New values mean most UK-grown biofuel feedstocks meet GHG targets

By Susanne Retka Schill | March 19, 2013

With new biofuel regulations taking effect shortly, most growers in the U.K. can relax. New regional values for the greenhouse gas (GHG) emission associated with feedstock cultivation now mean most of the crop production in the U.K. will meet the new targets of the EU Renewable Energy Directive that take effect April 1.

Initially, those GHG targets were met by less than 5 percent of oilseed rape (canola) production in the U.K., none of the sugar beets raised and about 83 percent of the U.K. winter wheat production.

First announced in 2010, a consortium of 14 government agencies, agricultural and renewable fuels associations and biofuel producers worked with the Department for Transport to get the regional values revaluated. The consortium was led by the HGCA – the Home-Grown Cereals Authority, a division of the Agriculture and Horticulture Development Board (analogous to checkoff programs in the U.S.). 

The consortium worked to ensure that the data used in the RED regional calculations “was based on the most robust and up-to-date evidence,” the HGCA said in announcing the revised default values.  “With input from the consortium, HGCA was able to collate and use improved data for average yields, oil content (oilseed rape), fertilizer use, fuel consumption, soil organic matter and nitrogen content of residues returned to soils.”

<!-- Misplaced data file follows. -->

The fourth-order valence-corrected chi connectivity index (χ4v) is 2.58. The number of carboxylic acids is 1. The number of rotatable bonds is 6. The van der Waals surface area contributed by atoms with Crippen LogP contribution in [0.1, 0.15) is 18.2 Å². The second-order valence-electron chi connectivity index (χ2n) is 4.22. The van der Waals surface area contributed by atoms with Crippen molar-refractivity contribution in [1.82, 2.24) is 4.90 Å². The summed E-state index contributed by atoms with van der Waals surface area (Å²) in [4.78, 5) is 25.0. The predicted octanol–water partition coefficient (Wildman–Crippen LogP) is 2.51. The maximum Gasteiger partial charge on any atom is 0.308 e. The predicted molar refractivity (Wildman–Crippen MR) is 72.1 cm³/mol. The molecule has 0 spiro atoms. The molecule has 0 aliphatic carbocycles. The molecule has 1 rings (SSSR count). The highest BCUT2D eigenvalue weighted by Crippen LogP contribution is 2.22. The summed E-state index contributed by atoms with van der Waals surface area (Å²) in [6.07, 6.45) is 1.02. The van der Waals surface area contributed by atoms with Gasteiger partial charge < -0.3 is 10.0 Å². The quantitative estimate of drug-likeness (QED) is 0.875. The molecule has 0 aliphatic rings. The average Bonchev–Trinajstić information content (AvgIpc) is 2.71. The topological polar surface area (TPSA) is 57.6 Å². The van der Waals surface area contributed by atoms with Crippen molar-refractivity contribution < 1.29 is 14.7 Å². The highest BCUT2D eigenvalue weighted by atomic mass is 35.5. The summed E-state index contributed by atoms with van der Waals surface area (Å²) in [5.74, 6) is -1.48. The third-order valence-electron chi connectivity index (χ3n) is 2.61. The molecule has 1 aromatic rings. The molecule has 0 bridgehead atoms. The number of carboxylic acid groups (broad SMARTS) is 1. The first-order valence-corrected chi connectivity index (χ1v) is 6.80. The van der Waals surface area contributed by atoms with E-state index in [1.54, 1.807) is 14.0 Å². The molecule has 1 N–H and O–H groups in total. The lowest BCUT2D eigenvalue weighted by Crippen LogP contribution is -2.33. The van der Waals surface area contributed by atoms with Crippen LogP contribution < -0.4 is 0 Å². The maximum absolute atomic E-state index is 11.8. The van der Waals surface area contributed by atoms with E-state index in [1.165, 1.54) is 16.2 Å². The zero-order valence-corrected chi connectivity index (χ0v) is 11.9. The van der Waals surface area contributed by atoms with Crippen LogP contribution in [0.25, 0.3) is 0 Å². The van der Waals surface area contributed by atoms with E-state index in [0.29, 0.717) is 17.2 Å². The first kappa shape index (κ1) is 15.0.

The revised figures, which HGCA announced have been accepted by the European Commission now show 97 percent of U.K. production of oilseed rape meets the criteria, 84 percent of winter wheat production and 100 percent of U.K. sugar beet production.

“The great news is that the EC have accepted the revised regional figures and they can be used with immediate effect, thus ending a period of great uncertainty, boosting confidence and potentially adding several million pounds to the value of the UK biofuel supply chain each year,” reported Harley Stoddart, HGCA research and knowledge transfer manager.

“Growers should not be alarmed if their area is in excess of the RED default values, as solutions may still be found. The key is to discuss contracts with buyers and use carbon footprinting tools to help understand what can be done on-farm to reduce GHG emissions,” Stoddart added.

The EU Renewable Energy Directive specifies the default values for the GHG emissions association with the cultivation of oilseed rape must equal or be lower than 29 grams of CO2 equivalent per megajoule of biofuel, 23 g CO2e/MJ for winter wheat biofuel feedstocks and 12 g CO2e/MJ for sugar beets. Values from individual farms or regional figures can be used. The UK regional figures submitted to the EC in 2010 caused concern, the HGCA said, “as many key production areas did not meet the RED default values and it would have restricted access to the biofuels market.”